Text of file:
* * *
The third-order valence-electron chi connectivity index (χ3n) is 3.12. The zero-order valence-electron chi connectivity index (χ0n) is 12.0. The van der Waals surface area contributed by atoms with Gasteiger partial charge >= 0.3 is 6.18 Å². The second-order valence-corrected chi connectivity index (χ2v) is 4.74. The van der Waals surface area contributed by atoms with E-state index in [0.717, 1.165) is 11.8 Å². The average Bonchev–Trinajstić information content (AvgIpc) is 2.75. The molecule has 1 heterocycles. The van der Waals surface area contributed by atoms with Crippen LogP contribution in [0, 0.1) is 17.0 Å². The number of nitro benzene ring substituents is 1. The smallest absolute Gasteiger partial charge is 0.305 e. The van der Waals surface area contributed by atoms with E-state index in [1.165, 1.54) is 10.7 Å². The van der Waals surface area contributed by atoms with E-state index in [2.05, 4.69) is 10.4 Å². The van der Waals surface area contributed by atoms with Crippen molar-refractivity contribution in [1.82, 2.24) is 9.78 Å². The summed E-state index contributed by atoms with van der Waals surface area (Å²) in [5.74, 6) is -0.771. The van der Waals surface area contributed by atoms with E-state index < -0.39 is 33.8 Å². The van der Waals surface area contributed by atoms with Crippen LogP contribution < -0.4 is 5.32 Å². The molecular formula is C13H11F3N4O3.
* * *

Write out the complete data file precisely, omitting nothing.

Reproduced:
The third-order valence-electron chi connectivity index (χ3n) is 3.12. The zero-order valence-electron chi connectivity index (χ0n) is 12.0. The van der Waals surface area contributed by atoms with Gasteiger partial charge >= 0.3 is 6.18 Å². The second-order valence-corrected chi connectivity index (χ2v) is 4.74. The van der Waals surface area contributed by atoms with E-state index in [0.717, 1.165) is 11.8 Å². The average Bonchev–Trinajstić information content (AvgIpc) is 2.75. The molecule has 1 heterocycles. The van der Waals surface area contributed by atoms with Crippen LogP contribution in [0, 0.1) is 17.0 Å². The number of nitro benzene ring substituents is 1. The smallest absolute Gasteiger partial charge is 0.305 e. The van der Waals surface area contributed by atoms with E-state index in [1.165, 1.54) is 10.7 Å². The van der Waals surface area contributed by atoms with E-state index in [2.05, 4.69) is 10.4 Å². The van der Waals surface area contributed by atoms with Crippen molar-refractivity contribution in [1.82, 2.24) is 9.78 Å². The summed E-state index contributed by atoms with van der Waals surface area (Å²) in [5.74, 6) is -0.771. The van der Waals surface area contributed by atoms with E-state index < -0.39 is 33.8 Å². The van der Waals surface area contributed by atoms with Crippen LogP contribution < -0.4 is 5.32 Å². The molecular formula is C13H11F3N4O3.